Halfway through college I was Job. I didn’t want to see anyone. I didn’t want to wear my glasses in front of anyone. I didn’t want to speak to anyone. I didn’t want to wear colors, only black and white and gray. It’s funny how I dressed according to what I learned from watching “A Cinderella Story” and listening to the commentary because twirling around in my downward spiral is what I thought defined me in the moment so I thought I needed to “dress the part.” What I’m talking about is, in the commentary of that movie, she says Sam dressed in colors when she gained her confidence back, but in gray and blue when she became really insecure after being made fun of for who she was. So I started doing this when I felt really down on life.
Then you said you thought of me when we were discussing Job in class and I was like, “you knew me in college?!” But I quickly realized you were referring to something else about me that is related to the story of Job. I can’t remember it now and not being able to remember what exactly that was frustrates me. It’s not something I usually do—share something really personal about myself with someone I just met.
Whenever you share something really personal about yourself to someone, that person takes a part of you with them. At least it feels that way. If you never see them again, it’s like that piece of you goes with them and you’ll never be able to take it back, like a sent text message. If you do see them again, you know they hold onto a secret side of you that could be unleashed unintentionally to other people you may not want to know about it. And that’s dangerous to know.
I got a text from a girl friend asking me if I wanted “in” on going out to the bars. There was promise of green beers and other such St. Patrick Day’s things I can’t remember exactly now. I politely declined because it was a weeknight and I had to get up early for work tomorrow. She politely understood.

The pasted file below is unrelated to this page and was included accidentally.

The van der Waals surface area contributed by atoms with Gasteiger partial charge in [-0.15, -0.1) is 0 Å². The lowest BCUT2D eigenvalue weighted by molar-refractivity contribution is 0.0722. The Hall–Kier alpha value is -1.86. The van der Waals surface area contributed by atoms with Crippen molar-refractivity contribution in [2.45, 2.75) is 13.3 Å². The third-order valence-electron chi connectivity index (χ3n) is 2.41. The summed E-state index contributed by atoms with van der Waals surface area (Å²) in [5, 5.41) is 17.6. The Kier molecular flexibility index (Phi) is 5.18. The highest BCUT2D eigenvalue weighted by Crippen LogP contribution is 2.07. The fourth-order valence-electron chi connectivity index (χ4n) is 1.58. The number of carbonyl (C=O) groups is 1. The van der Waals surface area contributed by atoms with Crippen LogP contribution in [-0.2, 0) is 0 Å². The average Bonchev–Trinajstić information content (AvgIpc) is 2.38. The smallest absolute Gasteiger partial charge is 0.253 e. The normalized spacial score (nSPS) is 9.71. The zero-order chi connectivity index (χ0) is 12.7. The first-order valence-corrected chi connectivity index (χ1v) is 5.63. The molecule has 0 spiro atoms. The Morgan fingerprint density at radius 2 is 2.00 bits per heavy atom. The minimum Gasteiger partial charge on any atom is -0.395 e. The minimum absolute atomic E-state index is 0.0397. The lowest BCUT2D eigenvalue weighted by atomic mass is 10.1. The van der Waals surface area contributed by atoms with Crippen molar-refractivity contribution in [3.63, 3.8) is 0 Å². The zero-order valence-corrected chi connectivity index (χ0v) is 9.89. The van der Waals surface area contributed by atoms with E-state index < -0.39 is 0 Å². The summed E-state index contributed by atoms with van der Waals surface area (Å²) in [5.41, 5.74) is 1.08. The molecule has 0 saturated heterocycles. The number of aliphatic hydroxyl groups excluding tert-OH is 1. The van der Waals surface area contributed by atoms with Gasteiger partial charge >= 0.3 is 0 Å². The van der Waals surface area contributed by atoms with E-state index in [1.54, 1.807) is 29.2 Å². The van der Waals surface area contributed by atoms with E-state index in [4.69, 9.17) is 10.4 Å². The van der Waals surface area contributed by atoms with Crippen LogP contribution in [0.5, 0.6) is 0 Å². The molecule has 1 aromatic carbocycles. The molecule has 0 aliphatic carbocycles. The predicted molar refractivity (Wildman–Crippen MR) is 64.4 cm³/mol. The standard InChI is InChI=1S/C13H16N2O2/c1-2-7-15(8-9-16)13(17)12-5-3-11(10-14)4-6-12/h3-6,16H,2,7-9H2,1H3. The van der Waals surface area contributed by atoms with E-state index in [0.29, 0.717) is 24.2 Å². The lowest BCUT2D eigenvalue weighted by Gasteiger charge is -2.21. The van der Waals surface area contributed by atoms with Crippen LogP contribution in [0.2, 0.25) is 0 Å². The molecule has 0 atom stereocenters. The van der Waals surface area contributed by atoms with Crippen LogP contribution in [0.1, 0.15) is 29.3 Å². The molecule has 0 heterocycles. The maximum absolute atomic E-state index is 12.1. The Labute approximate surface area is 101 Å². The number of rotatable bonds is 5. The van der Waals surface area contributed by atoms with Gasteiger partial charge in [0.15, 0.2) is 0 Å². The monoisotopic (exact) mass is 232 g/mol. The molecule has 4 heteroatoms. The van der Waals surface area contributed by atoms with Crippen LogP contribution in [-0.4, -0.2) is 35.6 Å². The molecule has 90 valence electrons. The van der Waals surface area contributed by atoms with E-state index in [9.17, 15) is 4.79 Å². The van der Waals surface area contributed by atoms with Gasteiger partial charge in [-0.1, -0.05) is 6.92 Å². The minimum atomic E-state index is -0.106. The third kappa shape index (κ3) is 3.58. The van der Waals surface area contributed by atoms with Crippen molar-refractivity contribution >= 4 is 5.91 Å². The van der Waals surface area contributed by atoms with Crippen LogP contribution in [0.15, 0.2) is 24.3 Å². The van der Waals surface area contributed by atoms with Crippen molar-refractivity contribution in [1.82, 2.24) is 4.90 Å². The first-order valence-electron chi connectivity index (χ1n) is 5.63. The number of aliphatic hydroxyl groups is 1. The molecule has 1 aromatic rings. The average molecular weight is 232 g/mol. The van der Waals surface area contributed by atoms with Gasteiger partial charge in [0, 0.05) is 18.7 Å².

I don’t remember how long ago that was, but I remember a little of how I felt when I got that text, like it was so predictable she would invite me out. Like it suited her to be going out and it suited me to be staying in. I wasn’t always like that.
We had just finished a tournament and we were trying to find our way back to the van so we could get some fuel for our bodies. Somehow I had injured my foot so we were going kind of slow. All of a sudden we found ourselves in the middle of a parade of people wearing green. At the front of the line was this guy who wanted a light. He saw me and came up to me to ask for one. Being a non-smoker, I had to tell him, “no.” He looked disappointed with my response and the girl next to him didn’t look too thrilled he was talking to me. I was relieved though. That meant he had someone waiting for him, the type of commitment from a guy I was not looking for at the time. Afterwards, my teammate asked me if I knew “that guy.”
I don’t remember what street we were on, but I remember the smoker was wearing a green top hat. I wondered if he was really Irish because he didn’t look it to me. Looks can be deceiving though.
I just sat down and Emma White* said to the class, “How come none of the Asians are wearing green?” Then she glanced over at me in my green sweater and goes, “Good job, YuMin!” I felt good about myself, the way you instantly feel better when someone gives you a high five.
This happened in seventh grade and for some reason, every year on this day I think of it.
*name has been altered to protect identity
“You have to think for both of us.”
That’s what she said to him and ever since I saw that scene, I have felt like that every time when I’m faced with making a big decision, except for me, it’s not someone else thinking for me, it’s like there’s two of me thinking things over. When that happens, I feel like my head is going to explode.
So I try to think of the things that give me chills and sometimes that helps me make a decision. Someone hitting a high note. Someone killing it in a dance battle. Someone delivering a really good TED talk. Someone landing a triple salchow. Someone killing it in a rap battle. Someone doing a dunk shot. Just to name a few.
These things don’t come with neon signs telling me exactly what to do. No, they are more like will-o’-the-wisps, like little blue floating gems that light a path. I follow them gem by gem until I can see the big picture and when I arrive at my destination, I’ll know I made the right decision.
What gives you chills and what are you going to do about it?